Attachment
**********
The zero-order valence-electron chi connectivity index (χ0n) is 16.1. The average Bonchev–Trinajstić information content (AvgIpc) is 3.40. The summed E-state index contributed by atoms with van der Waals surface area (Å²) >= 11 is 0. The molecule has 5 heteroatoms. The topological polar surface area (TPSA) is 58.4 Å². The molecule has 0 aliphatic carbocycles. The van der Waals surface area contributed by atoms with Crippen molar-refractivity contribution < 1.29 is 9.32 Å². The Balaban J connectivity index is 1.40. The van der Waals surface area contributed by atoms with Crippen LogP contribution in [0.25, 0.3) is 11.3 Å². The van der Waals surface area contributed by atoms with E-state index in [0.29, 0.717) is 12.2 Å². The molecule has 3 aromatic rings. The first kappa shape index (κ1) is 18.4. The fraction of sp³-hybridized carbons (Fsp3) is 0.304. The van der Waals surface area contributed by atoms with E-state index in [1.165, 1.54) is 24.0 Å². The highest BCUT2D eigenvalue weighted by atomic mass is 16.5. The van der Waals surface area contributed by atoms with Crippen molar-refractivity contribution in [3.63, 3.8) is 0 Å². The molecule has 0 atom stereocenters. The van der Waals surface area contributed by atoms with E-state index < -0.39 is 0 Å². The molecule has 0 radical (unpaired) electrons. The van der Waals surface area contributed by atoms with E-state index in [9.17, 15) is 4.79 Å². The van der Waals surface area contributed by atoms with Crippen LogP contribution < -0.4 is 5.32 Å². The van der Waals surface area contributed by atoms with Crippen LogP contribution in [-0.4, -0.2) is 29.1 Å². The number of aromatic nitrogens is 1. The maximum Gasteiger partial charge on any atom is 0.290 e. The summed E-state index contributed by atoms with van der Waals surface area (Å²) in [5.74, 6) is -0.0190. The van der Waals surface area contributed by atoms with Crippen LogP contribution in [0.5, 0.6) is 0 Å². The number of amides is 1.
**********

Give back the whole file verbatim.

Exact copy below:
The zero-order valence-electron chi connectivity index (χ0n) is 16.1. The average Bonchev–Trinajstić information content (AvgIpc) is 3.40. The summed E-state index contributed by atoms with van der Waals surface area (Å²) >= 11 is 0. The molecule has 5 heteroatoms. The topological polar surface area (TPSA) is 58.4 Å². The molecule has 0 aliphatic carbocycles. The van der Waals surface area contributed by atoms with Crippen molar-refractivity contribution < 1.29 is 9.32 Å². The Balaban J connectivity index is 1.40. The van der Waals surface area contributed by atoms with Crippen LogP contribution in [0.25, 0.3) is 11.3 Å². The van der Waals surface area contributed by atoms with E-state index in [0.29, 0.717) is 12.2 Å². The molecule has 3 aromatic rings. The first kappa shape index (κ1) is 18.4. The fraction of sp³-hybridized carbons (Fsp3) is 0.304. The van der Waals surface area contributed by atoms with E-state index in [1.165, 1.54) is 24.0 Å². The highest BCUT2D eigenvalue weighted by atomic mass is 16.5. The van der Waals surface area contributed by atoms with Crippen molar-refractivity contribution in [3.63, 3.8) is 0 Å². The molecule has 0 atom stereocenters. The van der Waals surface area contributed by atoms with E-state index < -0.39 is 0 Å². The molecule has 0 radical (unpaired) electrons. The van der Waals surface area contributed by atoms with E-state index in [9.17, 15) is 4.79 Å². The van der Waals surface area contributed by atoms with Crippen LogP contribution < -0.4 is 5.32 Å². The van der Waals surface area contributed by atoms with Crippen LogP contribution in [-0.4, -0.2) is 29.1 Å². The number of aromatic nitrogens is 1. The maximum Gasteiger partial charge on any atom is 0.290 e. The summed E-state index contributed by atoms with van der Waals surface area (Å²) in [5.74, 6) is -0.0190. The van der Waals surface area contributed by atoms with Crippen LogP contribution in [0.5, 0.6) is 0 Å². The number of amides is 1.